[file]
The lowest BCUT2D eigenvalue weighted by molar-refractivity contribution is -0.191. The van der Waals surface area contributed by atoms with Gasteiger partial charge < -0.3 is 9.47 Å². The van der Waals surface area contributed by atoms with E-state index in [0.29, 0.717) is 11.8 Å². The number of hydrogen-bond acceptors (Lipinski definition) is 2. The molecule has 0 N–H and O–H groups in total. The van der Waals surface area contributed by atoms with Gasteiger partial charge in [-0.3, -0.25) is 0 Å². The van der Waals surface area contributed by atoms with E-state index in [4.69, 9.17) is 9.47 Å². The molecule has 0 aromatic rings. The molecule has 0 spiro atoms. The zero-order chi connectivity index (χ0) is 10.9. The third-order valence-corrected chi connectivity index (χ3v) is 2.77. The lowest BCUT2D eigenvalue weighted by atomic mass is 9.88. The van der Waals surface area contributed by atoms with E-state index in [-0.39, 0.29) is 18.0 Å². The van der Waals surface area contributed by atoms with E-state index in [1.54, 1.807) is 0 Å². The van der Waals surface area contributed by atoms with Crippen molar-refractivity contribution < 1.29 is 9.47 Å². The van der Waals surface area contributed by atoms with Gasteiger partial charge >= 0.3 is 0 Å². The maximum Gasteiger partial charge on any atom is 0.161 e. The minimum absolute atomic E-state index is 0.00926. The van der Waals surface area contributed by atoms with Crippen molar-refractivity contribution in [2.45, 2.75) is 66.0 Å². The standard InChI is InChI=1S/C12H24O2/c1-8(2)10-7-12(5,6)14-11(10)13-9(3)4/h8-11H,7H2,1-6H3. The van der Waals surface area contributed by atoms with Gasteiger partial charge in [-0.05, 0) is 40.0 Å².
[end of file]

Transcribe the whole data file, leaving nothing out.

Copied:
The lowest BCUT2D eigenvalue weighted by molar-refractivity contribution is -0.191. The van der Waals surface area contributed by atoms with Gasteiger partial charge < -0.3 is 9.47 Å². The van der Waals surface area contributed by atoms with E-state index in [0.29, 0.717) is 11.8 Å². The number of hydrogen-bond acceptors (Lipinski definition) is 2. The molecule has 0 N–H and O–H groups in total. The van der Waals surface area contributed by atoms with Gasteiger partial charge in [-0.3, -0.25) is 0 Å². The van der Waals surface area contributed by atoms with E-state index in [4.69, 9.17) is 9.47 Å². The molecule has 0 aromatic rings. The molecule has 0 spiro atoms. The zero-order chi connectivity index (χ0) is 10.9. The third-order valence-corrected chi connectivity index (χ3v) is 2.77. The lowest BCUT2D eigenvalue weighted by atomic mass is 9.88. The van der Waals surface area contributed by atoms with E-state index in [-0.39, 0.29) is 18.0 Å². The van der Waals surface area contributed by atoms with E-state index in [1.54, 1.807) is 0 Å². The van der Waals surface area contributed by atoms with Crippen molar-refractivity contribution < 1.29 is 9.47 Å². The van der Waals surface area contributed by atoms with Gasteiger partial charge >= 0.3 is 0 Å². The maximum Gasteiger partial charge on any atom is 0.161 e. The minimum absolute atomic E-state index is 0.00926. The van der Waals surface area contributed by atoms with Crippen molar-refractivity contribution in [2.45, 2.75) is 66.0 Å². The standard InChI is InChI=1S/C12H24O2/c1-8(2)10-7-12(5,6)14-11(10)13-9(3)4/h8-11H,7H2,1-6H3. The van der Waals surface area contributed by atoms with Gasteiger partial charge in [-0.05, 0) is 40.0 Å².